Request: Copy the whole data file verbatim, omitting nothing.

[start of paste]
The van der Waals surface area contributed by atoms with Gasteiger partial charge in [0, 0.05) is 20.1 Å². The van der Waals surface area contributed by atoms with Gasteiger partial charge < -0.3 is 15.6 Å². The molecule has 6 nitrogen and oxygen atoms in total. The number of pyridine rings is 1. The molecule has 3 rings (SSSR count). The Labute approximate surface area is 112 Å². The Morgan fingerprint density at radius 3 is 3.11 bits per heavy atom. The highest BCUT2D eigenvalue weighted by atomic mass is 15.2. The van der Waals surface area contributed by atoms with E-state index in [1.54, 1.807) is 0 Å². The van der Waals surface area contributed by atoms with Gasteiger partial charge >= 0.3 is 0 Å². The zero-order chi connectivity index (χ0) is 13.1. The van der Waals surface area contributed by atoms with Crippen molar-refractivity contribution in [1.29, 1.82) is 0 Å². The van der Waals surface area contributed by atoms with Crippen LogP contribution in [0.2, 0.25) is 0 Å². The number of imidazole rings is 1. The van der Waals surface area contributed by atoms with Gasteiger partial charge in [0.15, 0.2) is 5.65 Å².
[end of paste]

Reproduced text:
The van der Waals surface area contributed by atoms with Gasteiger partial charge in [0, 0.05) is 20.1 Å². The van der Waals surface area contributed by atoms with Gasteiger partial charge < -0.3 is 15.6 Å². The molecule has 6 nitrogen and oxygen atoms in total. The number of pyridine rings is 1. The molecule has 3 rings (SSSR count). The Labute approximate surface area is 112 Å². The Morgan fingerprint density at radius 3 is 3.11 bits per heavy atom. The highest BCUT2D eigenvalue weighted by atomic mass is 15.2. The van der Waals surface area contributed by atoms with E-state index in [1.54, 1.807) is 0 Å². The van der Waals surface area contributed by atoms with Gasteiger partial charge >= 0.3 is 0 Å². The zero-order chi connectivity index (χ0) is 13.1. The van der Waals surface area contributed by atoms with Crippen molar-refractivity contribution in [1.29, 1.82) is 0 Å². The van der Waals surface area contributed by atoms with Crippen LogP contribution in [0.2, 0.25) is 0 Å². The number of imidazole rings is 1. The van der Waals surface area contributed by atoms with Gasteiger partial charge in [0.15, 0.2) is 5.65 Å².